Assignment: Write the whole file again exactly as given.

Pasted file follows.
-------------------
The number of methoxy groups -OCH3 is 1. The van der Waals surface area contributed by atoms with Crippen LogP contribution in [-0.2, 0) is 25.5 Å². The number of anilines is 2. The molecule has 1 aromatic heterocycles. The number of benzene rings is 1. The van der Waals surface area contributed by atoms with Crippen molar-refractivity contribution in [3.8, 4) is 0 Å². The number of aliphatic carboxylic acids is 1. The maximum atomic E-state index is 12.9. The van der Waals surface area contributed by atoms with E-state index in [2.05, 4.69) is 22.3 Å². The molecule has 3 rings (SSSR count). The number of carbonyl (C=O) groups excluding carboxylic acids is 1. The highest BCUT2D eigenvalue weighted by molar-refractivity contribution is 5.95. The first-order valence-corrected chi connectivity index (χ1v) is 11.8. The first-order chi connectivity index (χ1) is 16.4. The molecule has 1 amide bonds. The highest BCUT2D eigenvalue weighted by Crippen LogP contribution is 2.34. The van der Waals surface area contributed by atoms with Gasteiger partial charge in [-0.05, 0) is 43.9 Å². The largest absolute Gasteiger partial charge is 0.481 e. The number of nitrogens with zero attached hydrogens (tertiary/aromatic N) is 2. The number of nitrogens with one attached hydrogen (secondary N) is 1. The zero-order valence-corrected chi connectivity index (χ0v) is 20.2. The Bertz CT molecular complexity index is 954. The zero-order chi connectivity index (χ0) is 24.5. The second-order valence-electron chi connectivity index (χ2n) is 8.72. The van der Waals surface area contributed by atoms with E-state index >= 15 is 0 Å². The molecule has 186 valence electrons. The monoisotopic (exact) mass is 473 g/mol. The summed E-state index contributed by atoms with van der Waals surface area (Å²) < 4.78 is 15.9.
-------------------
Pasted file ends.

The number of methoxy groups -OCH3 is 1. The van der Waals surface area contributed by atoms with Crippen LogP contribution in [-0.2, 0) is 25.5 Å². The number of anilines is 2. The molecule has 1 aromatic heterocycles. The number of benzene rings is 1. The van der Waals surface area contributed by atoms with Crippen molar-refractivity contribution in [3.8, 4) is 0 Å². The number of aliphatic carboxylic acids is 1. The maximum atomic E-state index is 12.9. The van der Waals surface area contributed by atoms with E-state index in [2.05, 4.69) is 22.3 Å². The molecule has 3 rings (SSSR count). The number of carbonyl (C=O) groups excluding carboxylic acids is 1. The highest BCUT2D eigenvalue weighted by molar-refractivity contribution is 5.95. The first-order valence-corrected chi connectivity index (χ1v) is 11.8. The first-order chi connectivity index (χ1) is 16.4. The molecule has 1 amide bonds. The highest BCUT2D eigenvalue weighted by Crippen LogP contribution is 2.34. The van der Waals surface area contributed by atoms with Gasteiger partial charge in [-0.05, 0) is 43.9 Å². The largest absolute Gasteiger partial charge is 0.481 e. The number of nitrogens with zero attached hydrogens (tertiary/aromatic N) is 2. The number of nitrogens with one attached hydrogen (secondary N) is 1. The zero-order valence-corrected chi connectivity index (χ0v) is 20.2. The Bertz CT molecular complexity index is 954. The zero-order chi connectivity index (χ0) is 24.5. The second-order valence-electron chi connectivity index (χ2n) is 8.72. The van der Waals surface area contributed by atoms with E-state index >= 15 is 0 Å². The molecule has 186 valence electrons. The monoisotopic (exact) mass is 473 g/mol. The summed E-state index contributed by atoms with van der Waals surface area (Å²) < 4.78 is 15.9.